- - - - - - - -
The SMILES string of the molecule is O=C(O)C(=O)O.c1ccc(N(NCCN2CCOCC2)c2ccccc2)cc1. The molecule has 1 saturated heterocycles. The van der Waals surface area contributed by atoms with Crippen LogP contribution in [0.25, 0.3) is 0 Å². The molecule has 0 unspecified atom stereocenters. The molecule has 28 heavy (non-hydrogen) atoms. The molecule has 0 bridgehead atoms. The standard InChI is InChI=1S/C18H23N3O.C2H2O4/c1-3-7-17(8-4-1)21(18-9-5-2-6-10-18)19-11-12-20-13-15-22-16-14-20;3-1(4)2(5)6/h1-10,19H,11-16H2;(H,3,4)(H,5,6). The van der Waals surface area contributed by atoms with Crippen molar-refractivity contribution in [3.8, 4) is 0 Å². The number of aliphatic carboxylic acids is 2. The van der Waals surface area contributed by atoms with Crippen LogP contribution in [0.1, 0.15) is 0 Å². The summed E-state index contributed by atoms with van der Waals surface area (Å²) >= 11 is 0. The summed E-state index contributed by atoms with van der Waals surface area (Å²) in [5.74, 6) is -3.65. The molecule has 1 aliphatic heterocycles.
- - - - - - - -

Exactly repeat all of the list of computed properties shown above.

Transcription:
The SMILES string of the molecule is O=C(O)C(=O)O.c1ccc(N(NCCN2CCOCC2)c2ccccc2)cc1. The molecule has 1 saturated heterocycles. The van der Waals surface area contributed by atoms with Crippen LogP contribution in [0.25, 0.3) is 0 Å². The molecule has 0 unspecified atom stereocenters. The molecule has 28 heavy (non-hydrogen) atoms. The molecule has 0 bridgehead atoms. The standard InChI is InChI=1S/C18H23N3O.C2H2O4/c1-3-7-17(8-4-1)21(18-9-5-2-6-10-18)19-11-12-20-13-15-22-16-14-20;3-1(4)2(5)6/h1-10,19H,11-16H2;(H,3,4)(H,5,6). The van der Waals surface area contributed by atoms with Crippen molar-refractivity contribution in [3.8, 4) is 0 Å². The number of aliphatic carboxylic acids is 2. The van der Waals surface area contributed by atoms with Crippen LogP contribution in [0.1, 0.15) is 0 Å². The summed E-state index contributed by atoms with van der Waals surface area (Å²) >= 11 is 0. The summed E-state index contributed by atoms with van der Waals surface area (Å²) in [5.74, 6) is -3.65. The molecule has 1 aliphatic heterocycles.